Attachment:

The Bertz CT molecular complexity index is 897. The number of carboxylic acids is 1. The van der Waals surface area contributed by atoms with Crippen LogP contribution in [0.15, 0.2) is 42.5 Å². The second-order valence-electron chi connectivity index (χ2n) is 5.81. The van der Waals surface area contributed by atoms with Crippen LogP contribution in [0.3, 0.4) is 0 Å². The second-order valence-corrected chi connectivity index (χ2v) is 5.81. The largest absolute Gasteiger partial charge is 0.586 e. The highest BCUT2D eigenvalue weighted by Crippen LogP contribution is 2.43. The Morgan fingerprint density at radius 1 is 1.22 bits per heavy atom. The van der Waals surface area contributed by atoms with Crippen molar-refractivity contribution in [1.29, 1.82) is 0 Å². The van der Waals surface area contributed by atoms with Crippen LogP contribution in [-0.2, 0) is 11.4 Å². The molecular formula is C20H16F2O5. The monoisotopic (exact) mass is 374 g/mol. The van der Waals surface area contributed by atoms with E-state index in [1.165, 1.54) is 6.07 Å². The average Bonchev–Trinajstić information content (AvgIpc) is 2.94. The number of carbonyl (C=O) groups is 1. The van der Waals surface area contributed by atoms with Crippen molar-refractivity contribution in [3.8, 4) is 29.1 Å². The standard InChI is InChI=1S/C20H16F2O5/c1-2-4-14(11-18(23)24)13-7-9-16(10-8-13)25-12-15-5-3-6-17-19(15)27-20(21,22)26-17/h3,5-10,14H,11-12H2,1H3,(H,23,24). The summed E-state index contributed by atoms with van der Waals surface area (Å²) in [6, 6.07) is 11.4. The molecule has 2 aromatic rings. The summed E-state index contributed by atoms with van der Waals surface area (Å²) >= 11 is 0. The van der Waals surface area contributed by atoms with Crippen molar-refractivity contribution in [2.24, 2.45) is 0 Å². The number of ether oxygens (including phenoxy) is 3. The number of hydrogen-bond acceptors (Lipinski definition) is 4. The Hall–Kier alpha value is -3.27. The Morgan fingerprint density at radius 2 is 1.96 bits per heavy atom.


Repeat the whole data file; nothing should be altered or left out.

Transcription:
The Bertz CT molecular complexity index is 897. The number of carboxylic acids is 1. The van der Waals surface area contributed by atoms with Crippen LogP contribution in [0.15, 0.2) is 42.5 Å². The second-order valence-electron chi connectivity index (χ2n) is 5.81. The van der Waals surface area contributed by atoms with Crippen LogP contribution in [0.3, 0.4) is 0 Å². The second-order valence-corrected chi connectivity index (χ2v) is 5.81. The largest absolute Gasteiger partial charge is 0.586 e. The highest BCUT2D eigenvalue weighted by Crippen LogP contribution is 2.43. The Morgan fingerprint density at radius 1 is 1.22 bits per heavy atom. The van der Waals surface area contributed by atoms with Crippen molar-refractivity contribution in [1.29, 1.82) is 0 Å². The van der Waals surface area contributed by atoms with Crippen LogP contribution in [-0.2, 0) is 11.4 Å². The molecular formula is C20H16F2O5. The monoisotopic (exact) mass is 374 g/mol. The van der Waals surface area contributed by atoms with E-state index in [1.165, 1.54) is 6.07 Å². The average Bonchev–Trinajstić information content (AvgIpc) is 2.94. The number of carbonyl (C=O) groups is 1. The van der Waals surface area contributed by atoms with Crippen molar-refractivity contribution in [3.8, 4) is 29.1 Å². The standard InChI is InChI=1S/C20H16F2O5/c1-2-4-14(11-18(23)24)13-7-9-16(10-8-13)25-12-15-5-3-6-17-19(15)27-20(21,22)26-17/h3,5-10,14H,11-12H2,1H3,(H,23,24). The summed E-state index contributed by atoms with van der Waals surface area (Å²) in [6, 6.07) is 11.4. The molecule has 2 aromatic rings. The summed E-state index contributed by atoms with van der Waals surface area (Å²) >= 11 is 0. The van der Waals surface area contributed by atoms with Crippen molar-refractivity contribution in [2.24, 2.45) is 0 Å². The number of ether oxygens (including phenoxy) is 3. The number of hydrogen-bond acceptors (Lipinski definition) is 4. The Hall–Kier alpha value is -3.27. The Morgan fingerprint density at radius 2 is 1.96 bits per heavy atom.